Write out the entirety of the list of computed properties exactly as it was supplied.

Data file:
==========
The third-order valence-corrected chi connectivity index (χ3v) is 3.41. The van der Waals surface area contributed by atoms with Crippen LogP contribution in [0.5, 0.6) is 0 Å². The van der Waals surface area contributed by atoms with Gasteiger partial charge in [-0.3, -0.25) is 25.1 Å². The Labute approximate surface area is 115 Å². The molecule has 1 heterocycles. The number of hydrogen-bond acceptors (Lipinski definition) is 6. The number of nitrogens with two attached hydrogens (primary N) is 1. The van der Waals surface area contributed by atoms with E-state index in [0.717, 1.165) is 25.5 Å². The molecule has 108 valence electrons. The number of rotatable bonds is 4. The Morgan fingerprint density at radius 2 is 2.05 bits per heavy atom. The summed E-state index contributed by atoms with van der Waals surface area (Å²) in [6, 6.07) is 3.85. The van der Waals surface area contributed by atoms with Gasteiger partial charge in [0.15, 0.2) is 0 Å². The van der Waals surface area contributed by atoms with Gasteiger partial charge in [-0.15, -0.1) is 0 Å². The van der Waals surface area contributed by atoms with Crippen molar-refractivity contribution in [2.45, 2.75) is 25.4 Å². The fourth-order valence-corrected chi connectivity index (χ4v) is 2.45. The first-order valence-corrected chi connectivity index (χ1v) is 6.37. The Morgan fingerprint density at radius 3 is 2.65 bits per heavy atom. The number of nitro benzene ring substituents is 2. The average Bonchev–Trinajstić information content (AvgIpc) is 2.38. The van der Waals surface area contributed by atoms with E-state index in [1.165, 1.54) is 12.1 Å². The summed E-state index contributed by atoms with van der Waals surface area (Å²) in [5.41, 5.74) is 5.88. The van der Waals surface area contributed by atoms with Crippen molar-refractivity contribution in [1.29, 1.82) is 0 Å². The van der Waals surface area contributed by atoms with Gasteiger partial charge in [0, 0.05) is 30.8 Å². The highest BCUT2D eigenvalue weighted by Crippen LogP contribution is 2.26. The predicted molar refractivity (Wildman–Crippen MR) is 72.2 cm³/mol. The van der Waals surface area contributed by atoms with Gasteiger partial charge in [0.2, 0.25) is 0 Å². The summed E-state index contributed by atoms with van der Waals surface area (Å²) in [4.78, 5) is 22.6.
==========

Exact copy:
The third-order valence-corrected chi connectivity index (χ3v) is 3.41. The van der Waals surface area contributed by atoms with Crippen LogP contribution in [0.5, 0.6) is 0 Å². The van der Waals surface area contributed by atoms with Gasteiger partial charge in [-0.3, -0.25) is 25.1 Å². The Labute approximate surface area is 115 Å². The molecule has 1 heterocycles. The number of hydrogen-bond acceptors (Lipinski definition) is 6. The number of nitrogens with two attached hydrogens (primary N) is 1. The van der Waals surface area contributed by atoms with E-state index in [0.717, 1.165) is 25.5 Å². The molecule has 108 valence electrons. The number of rotatable bonds is 4. The Morgan fingerprint density at radius 2 is 2.05 bits per heavy atom. The summed E-state index contributed by atoms with van der Waals surface area (Å²) in [6, 6.07) is 3.85. The van der Waals surface area contributed by atoms with Gasteiger partial charge in [0.15, 0.2) is 0 Å². The van der Waals surface area contributed by atoms with Gasteiger partial charge in [-0.15, -0.1) is 0 Å². The van der Waals surface area contributed by atoms with Crippen molar-refractivity contribution in [2.45, 2.75) is 25.4 Å². The fourth-order valence-corrected chi connectivity index (χ4v) is 2.45. The first-order valence-corrected chi connectivity index (χ1v) is 6.37. The Morgan fingerprint density at radius 3 is 2.65 bits per heavy atom. The number of nitro benzene ring substituents is 2. The average Bonchev–Trinajstić information content (AvgIpc) is 2.38. The van der Waals surface area contributed by atoms with E-state index in [1.165, 1.54) is 12.1 Å². The summed E-state index contributed by atoms with van der Waals surface area (Å²) in [5.41, 5.74) is 5.88. The van der Waals surface area contributed by atoms with Crippen molar-refractivity contribution in [1.29, 1.82) is 0 Å². The van der Waals surface area contributed by atoms with Gasteiger partial charge in [0, 0.05) is 30.8 Å². The highest BCUT2D eigenvalue weighted by Crippen LogP contribution is 2.26. The predicted molar refractivity (Wildman–Crippen MR) is 72.2 cm³/mol. The van der Waals surface area contributed by atoms with Gasteiger partial charge in [0.2, 0.25) is 0 Å². The summed E-state index contributed by atoms with van der Waals surface area (Å²) in [4.78, 5) is 22.6.